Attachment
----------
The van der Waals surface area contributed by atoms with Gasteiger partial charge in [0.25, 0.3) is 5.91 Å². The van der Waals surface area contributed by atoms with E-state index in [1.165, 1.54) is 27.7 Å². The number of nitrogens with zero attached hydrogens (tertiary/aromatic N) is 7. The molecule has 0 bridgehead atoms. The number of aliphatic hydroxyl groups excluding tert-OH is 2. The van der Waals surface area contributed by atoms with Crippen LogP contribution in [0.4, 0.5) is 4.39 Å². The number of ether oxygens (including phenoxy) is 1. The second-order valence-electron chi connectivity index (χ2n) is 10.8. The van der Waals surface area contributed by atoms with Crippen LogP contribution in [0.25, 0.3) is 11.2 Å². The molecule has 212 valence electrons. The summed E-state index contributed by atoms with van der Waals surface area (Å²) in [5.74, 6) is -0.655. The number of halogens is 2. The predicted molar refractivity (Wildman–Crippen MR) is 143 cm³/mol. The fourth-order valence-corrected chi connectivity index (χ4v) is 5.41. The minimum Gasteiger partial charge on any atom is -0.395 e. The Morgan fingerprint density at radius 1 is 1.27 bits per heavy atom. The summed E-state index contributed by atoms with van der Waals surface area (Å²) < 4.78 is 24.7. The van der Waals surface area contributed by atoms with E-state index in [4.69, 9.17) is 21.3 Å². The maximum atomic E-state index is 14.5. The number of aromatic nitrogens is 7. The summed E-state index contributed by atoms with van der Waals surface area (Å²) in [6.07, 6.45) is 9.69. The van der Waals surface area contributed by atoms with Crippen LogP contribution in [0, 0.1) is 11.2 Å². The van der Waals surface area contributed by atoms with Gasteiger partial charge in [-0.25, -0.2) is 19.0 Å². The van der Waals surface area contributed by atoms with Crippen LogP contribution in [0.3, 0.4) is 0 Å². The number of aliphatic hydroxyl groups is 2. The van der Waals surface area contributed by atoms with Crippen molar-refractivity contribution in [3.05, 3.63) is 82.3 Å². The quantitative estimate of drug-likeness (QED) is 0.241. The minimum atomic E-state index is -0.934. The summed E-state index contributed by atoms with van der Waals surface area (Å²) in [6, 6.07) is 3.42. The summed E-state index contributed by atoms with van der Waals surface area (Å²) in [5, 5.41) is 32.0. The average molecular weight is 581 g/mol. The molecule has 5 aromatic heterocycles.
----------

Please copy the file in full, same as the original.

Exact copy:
The van der Waals surface area contributed by atoms with Gasteiger partial charge in [0.25, 0.3) is 5.91 Å². The van der Waals surface area contributed by atoms with E-state index in [1.165, 1.54) is 27.7 Å². The number of nitrogens with zero attached hydrogens (tertiary/aromatic N) is 7. The molecule has 0 bridgehead atoms. The number of aliphatic hydroxyl groups excluding tert-OH is 2. The van der Waals surface area contributed by atoms with Crippen LogP contribution in [0.4, 0.5) is 4.39 Å². The number of ether oxygens (including phenoxy) is 1. The second-order valence-electron chi connectivity index (χ2n) is 10.8. The van der Waals surface area contributed by atoms with Crippen LogP contribution in [0.25, 0.3) is 11.2 Å². The molecule has 212 valence electrons. The summed E-state index contributed by atoms with van der Waals surface area (Å²) in [5.74, 6) is -0.655. The number of halogens is 2. The predicted molar refractivity (Wildman–Crippen MR) is 143 cm³/mol. The fourth-order valence-corrected chi connectivity index (χ4v) is 5.41. The minimum Gasteiger partial charge on any atom is -0.395 e. The Morgan fingerprint density at radius 1 is 1.27 bits per heavy atom. The summed E-state index contributed by atoms with van der Waals surface area (Å²) < 4.78 is 24.7. The van der Waals surface area contributed by atoms with E-state index in [4.69, 9.17) is 21.3 Å². The maximum atomic E-state index is 14.5. The number of aromatic nitrogens is 7. The summed E-state index contributed by atoms with van der Waals surface area (Å²) in [6.07, 6.45) is 9.69. The van der Waals surface area contributed by atoms with Crippen LogP contribution in [0, 0.1) is 11.2 Å². The van der Waals surface area contributed by atoms with Gasteiger partial charge in [-0.25, -0.2) is 19.0 Å². The van der Waals surface area contributed by atoms with Crippen LogP contribution in [0.3, 0.4) is 0 Å². The number of aliphatic hydroxyl groups is 2. The van der Waals surface area contributed by atoms with Crippen molar-refractivity contribution in [3.05, 3.63) is 82.3 Å². The quantitative estimate of drug-likeness (QED) is 0.241. The minimum atomic E-state index is -0.934. The summed E-state index contributed by atoms with van der Waals surface area (Å²) in [6, 6.07) is 3.42. The summed E-state index contributed by atoms with van der Waals surface area (Å²) in [5, 5.41) is 32.0. The average molecular weight is 581 g/mol. The molecule has 5 aromatic heterocycles.